The Host Resources Deep Dive book by Frank Denneman and Niels Hagoort has been one of the most widely anticipated books in the VMware community - previous deep dive books by Frank (co-authored with Duncan Epping), tantalising blog posts and captivating presentations have whet the appetite for the last year or so. Having sat through some of these presentations at VMUGs and VMworld I can tell you the depth and understanding that the authors bring to the table is immense.
With the release of vSphere 6.5, VMware upped the game for vCenter High Availability (vCHA) and introduced an active/passive/witness cluster setup to provide a failover cluster for vCenter Server Appliances. The diagram below shows the architecture of the solution.
Deploying vCHA can be done in two modes - “Basic” and “Advanced”. You can use Basic mode if the vCenter you want to be HA is managing the hosts it resides on - in this scenario the wizard configures your vCenter and deploys the Passive and Witness nodes for you.
I’ve been holding off upgrading my lab to vSphere 6.5 because NSX 6.2.x doesn’t support it. With the release of NSX 6.3 and vSphere 6.5a, I can now upgrade.
The sequence of the upgrade is slightly different to the generic one published by VMware because vSphere 6.5 isn’t supported with NSX 6.2. If follows that I need to upgrade NSX to 6.3 (which supports vSphere 6.0u2) before I can upgrade vSphere to 6.
My vSphere lab is split into two halves - a low power management cluster, powered by 3 Intel NUCs, and a more hefty workload cluster powered by a Dell C6100 chassis with 3 nodes. The workload servers are noisy and power hungry so they tend to be powered off when I am not using them, and since they live in my garage, I power them on and off remotely.
To automate the process, I wanted to write an Orchestrator workflow (vRO sits on my management cluster and is therefore always on) that could safely and robustly shut down the workload cluster.
One of the cool new features released with vRealize Automation 7.2 was the integration of VMware Admiral (container management) into the product, and recently VMware made version 1 of vSphere Integrated Containers generally available (GA), so I thought it was time I started playing around with the two.
In this article I’m going to cover deploying VIC to my vSphere environment and then adding that host to the vRA 7.2 container management.
As a vExpert, I am blessed to get 1000 CPU hours access to Ravello’s awesome platform and recently I’ve been playing with the AutoLab deployments tailored for Ravello.
If you’re unfamiliar with Ravello’s offering (where have you been?!) then it’s basically a custom hypervisor (HVX) running on either AWS or Google Cloud that allows you to run nested environments on those platforms. I did say it’s awesome.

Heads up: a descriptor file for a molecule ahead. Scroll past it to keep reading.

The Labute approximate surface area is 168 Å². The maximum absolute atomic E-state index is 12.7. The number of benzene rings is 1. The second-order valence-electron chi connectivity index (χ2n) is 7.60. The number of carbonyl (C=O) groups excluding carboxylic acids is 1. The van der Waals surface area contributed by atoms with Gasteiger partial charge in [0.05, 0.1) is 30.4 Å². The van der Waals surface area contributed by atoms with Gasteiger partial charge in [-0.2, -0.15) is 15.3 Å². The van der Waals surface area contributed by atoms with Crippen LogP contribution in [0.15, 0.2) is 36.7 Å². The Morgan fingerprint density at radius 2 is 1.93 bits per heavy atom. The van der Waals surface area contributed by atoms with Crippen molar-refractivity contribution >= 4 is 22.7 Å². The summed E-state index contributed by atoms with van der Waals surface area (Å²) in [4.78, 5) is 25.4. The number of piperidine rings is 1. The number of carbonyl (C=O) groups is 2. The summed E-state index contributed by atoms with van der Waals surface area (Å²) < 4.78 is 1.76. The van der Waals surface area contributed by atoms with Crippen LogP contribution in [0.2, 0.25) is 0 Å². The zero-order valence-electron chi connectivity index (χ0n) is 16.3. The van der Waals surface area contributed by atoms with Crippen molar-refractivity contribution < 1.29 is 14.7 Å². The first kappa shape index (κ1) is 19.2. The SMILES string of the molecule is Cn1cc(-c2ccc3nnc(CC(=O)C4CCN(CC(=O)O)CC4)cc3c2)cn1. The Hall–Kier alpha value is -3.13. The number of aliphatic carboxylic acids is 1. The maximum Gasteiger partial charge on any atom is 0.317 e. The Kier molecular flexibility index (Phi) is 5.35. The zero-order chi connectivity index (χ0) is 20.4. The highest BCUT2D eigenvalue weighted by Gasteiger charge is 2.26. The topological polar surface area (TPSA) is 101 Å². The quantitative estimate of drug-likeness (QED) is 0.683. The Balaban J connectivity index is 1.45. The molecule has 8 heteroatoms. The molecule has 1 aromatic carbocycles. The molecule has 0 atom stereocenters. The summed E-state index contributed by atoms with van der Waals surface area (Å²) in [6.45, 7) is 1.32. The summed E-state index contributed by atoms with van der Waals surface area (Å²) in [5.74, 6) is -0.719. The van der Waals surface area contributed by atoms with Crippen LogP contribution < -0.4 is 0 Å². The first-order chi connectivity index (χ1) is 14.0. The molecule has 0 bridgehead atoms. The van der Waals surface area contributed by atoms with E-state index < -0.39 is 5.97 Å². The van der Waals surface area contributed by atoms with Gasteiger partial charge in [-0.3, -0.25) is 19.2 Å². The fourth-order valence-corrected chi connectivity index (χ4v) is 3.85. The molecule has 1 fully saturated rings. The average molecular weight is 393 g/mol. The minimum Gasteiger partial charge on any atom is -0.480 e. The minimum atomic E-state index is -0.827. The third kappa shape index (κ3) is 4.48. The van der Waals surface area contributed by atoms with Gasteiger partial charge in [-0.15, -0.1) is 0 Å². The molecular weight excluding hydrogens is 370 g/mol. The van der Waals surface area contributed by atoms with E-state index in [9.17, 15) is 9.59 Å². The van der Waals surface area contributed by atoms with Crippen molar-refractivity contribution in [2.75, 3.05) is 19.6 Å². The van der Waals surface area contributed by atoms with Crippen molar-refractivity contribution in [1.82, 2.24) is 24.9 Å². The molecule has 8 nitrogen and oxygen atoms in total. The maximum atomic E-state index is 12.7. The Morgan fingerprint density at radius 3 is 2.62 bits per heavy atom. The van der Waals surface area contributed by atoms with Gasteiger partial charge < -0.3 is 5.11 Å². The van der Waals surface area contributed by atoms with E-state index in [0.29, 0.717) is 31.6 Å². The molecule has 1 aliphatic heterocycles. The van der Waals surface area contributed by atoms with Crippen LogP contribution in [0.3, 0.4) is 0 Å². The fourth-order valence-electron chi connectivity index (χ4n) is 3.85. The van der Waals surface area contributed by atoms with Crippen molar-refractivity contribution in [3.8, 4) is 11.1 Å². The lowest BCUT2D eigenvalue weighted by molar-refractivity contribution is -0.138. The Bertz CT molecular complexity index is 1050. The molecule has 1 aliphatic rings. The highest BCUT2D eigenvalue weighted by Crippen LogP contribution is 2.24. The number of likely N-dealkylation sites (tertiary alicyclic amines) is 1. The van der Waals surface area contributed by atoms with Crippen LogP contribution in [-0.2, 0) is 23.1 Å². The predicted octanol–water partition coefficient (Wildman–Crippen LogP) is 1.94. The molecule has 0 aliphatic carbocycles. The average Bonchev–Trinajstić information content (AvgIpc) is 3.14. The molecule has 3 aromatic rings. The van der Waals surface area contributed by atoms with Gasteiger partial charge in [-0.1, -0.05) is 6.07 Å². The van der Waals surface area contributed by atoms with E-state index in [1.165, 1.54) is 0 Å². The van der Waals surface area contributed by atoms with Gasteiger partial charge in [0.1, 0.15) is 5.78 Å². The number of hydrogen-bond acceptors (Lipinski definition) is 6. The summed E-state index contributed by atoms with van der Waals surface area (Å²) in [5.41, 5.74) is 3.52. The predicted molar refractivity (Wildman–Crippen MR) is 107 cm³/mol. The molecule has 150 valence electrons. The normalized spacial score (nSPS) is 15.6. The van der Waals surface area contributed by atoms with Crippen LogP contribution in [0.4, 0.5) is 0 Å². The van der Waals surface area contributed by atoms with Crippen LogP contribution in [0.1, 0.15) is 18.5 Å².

As an avid home-lab enthusiast Ravello initially felt weird, but having used it for a while I can definitely see the potential to augment, and in some cases completely replace the home lab.
With a Platform Services Controller appliance deployed as part of a vCenter Server installation, either integrated as part of the vCSA or as a separate PSC appliance, you can easily join the PSC to an Active Directory domain using the Web Client.
When you’ve deployed the PSC as the single sign on layer of a distributed vRealize Automation deployment, you don’t have the vSphere Web Client to configure it in the same way.
I tested vSphere 6 quite intensively when it was in beta, but I didn’t ever upgrade my lab - basically because I need a stable environment to work on and I wasn’t sure that I could maintain that with the beta.
Now 6 has been GA a while and I have a little bit of time, I have begun the lab upgrade process. You can see a bit more about my lab hardware over on my lab page.
Recently I encountered this problem in a customer site whereby the logon to VCSA 5.5 would either time out, or take 3-5 minutes to actually log on.
Running a netstat on the VCSA during the attempt to logon showed there was a SYN packet sent to the vCOps appliance on port 443 that never established a connection. Another check was attempting to connect using curl <https://> –k - this would time out.
Derek Seaman’s excellent SSL toolkit. I know that there are hours and hours of work put into this script by Derek and I want to thank him for that – it’s a massive time saver. This modification is to fit a different set of circumstances – “standing on the shoulders of giants” – and should in no way be seen as me criticising or stealing Derek’s work.
This week, while using the SSL Certificate Automation Tool and Derek’s script, I encountered a couple of things I felt could be improved for a more complex environment.